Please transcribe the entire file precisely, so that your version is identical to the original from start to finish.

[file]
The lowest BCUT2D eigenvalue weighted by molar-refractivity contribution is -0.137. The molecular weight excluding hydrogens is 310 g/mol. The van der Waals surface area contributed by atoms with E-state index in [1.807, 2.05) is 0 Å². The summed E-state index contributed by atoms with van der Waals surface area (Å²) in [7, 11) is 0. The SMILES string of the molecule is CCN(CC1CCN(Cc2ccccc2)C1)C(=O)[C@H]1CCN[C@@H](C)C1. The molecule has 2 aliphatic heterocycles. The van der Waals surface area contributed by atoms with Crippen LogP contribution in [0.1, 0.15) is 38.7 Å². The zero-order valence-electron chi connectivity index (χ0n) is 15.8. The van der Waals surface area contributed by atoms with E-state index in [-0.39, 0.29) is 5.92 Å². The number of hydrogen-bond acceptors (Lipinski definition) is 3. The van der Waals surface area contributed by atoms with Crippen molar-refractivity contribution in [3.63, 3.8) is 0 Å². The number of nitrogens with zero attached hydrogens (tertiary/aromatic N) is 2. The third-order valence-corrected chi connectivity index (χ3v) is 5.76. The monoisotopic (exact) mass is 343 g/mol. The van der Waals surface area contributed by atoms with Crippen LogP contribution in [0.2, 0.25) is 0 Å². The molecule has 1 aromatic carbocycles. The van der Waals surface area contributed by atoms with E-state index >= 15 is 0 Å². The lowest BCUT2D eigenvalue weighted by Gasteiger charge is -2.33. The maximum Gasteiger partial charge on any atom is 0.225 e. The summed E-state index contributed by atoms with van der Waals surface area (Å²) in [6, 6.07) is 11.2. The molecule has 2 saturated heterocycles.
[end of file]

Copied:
The lowest BCUT2D eigenvalue weighted by molar-refractivity contribution is -0.137. The molecular weight excluding hydrogens is 310 g/mol. The van der Waals surface area contributed by atoms with E-state index in [1.807, 2.05) is 0 Å². The summed E-state index contributed by atoms with van der Waals surface area (Å²) in [7, 11) is 0. The SMILES string of the molecule is CCN(CC1CCN(Cc2ccccc2)C1)C(=O)[C@H]1CCN[C@@H](C)C1. The molecule has 2 aliphatic heterocycles. The van der Waals surface area contributed by atoms with Crippen LogP contribution in [0.1, 0.15) is 38.7 Å². The zero-order valence-electron chi connectivity index (χ0n) is 15.8. The van der Waals surface area contributed by atoms with E-state index in [-0.39, 0.29) is 5.92 Å². The number of hydrogen-bond acceptors (Lipinski definition) is 3. The van der Waals surface area contributed by atoms with Crippen molar-refractivity contribution in [3.63, 3.8) is 0 Å². The number of nitrogens with zero attached hydrogens (tertiary/aromatic N) is 2. The third-order valence-corrected chi connectivity index (χ3v) is 5.76. The monoisotopic (exact) mass is 343 g/mol. The van der Waals surface area contributed by atoms with Crippen LogP contribution in [0.2, 0.25) is 0 Å². The molecule has 1 aromatic carbocycles. The van der Waals surface area contributed by atoms with E-state index >= 15 is 0 Å². The lowest BCUT2D eigenvalue weighted by Gasteiger charge is -2.33. The maximum Gasteiger partial charge on any atom is 0.225 e. The summed E-state index contributed by atoms with van der Waals surface area (Å²) in [6, 6.07) is 11.2. The molecule has 2 saturated heterocycles.